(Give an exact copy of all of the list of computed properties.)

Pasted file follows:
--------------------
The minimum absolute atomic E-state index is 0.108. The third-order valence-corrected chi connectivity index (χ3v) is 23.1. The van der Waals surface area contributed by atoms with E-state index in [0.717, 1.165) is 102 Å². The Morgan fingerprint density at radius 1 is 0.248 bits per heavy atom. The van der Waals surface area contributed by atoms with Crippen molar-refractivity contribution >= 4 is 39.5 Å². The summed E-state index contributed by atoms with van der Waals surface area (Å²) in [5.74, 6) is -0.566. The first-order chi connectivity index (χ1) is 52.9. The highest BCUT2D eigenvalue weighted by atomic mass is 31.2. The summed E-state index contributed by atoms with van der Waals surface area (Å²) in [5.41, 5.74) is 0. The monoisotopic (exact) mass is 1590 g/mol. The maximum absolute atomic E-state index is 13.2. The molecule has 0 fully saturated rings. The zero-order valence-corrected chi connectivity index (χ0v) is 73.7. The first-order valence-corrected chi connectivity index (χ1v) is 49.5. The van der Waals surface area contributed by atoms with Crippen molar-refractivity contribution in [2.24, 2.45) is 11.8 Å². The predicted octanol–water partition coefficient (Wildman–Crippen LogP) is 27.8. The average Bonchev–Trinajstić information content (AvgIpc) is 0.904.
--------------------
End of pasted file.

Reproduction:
The minimum absolute atomic E-state index is 0.108. The third-order valence-corrected chi connectivity index (χ3v) is 23.1. The van der Waals surface area contributed by atoms with E-state index in [0.717, 1.165) is 102 Å². The Morgan fingerprint density at radius 1 is 0.248 bits per heavy atom. The van der Waals surface area contributed by atoms with Crippen molar-refractivity contribution >= 4 is 39.5 Å². The summed E-state index contributed by atoms with van der Waals surface area (Å²) in [5.74, 6) is -0.566. The first-order chi connectivity index (χ1) is 52.9. The highest BCUT2D eigenvalue weighted by atomic mass is 31.2. The summed E-state index contributed by atoms with van der Waals surface area (Å²) in [5.41, 5.74) is 0. The monoisotopic (exact) mass is 1590 g/mol. The maximum absolute atomic E-state index is 13.2. The molecule has 0 fully saturated rings. The zero-order valence-corrected chi connectivity index (χ0v) is 73.7. The first-order valence-corrected chi connectivity index (χ1v) is 49.5. The van der Waals surface area contributed by atoms with Crippen molar-refractivity contribution in [2.24, 2.45) is 11.8 Å². The predicted octanol–water partition coefficient (Wildman–Crippen LogP) is 27.8. The average Bonchev–Trinajstić information content (AvgIpc) is 0.904.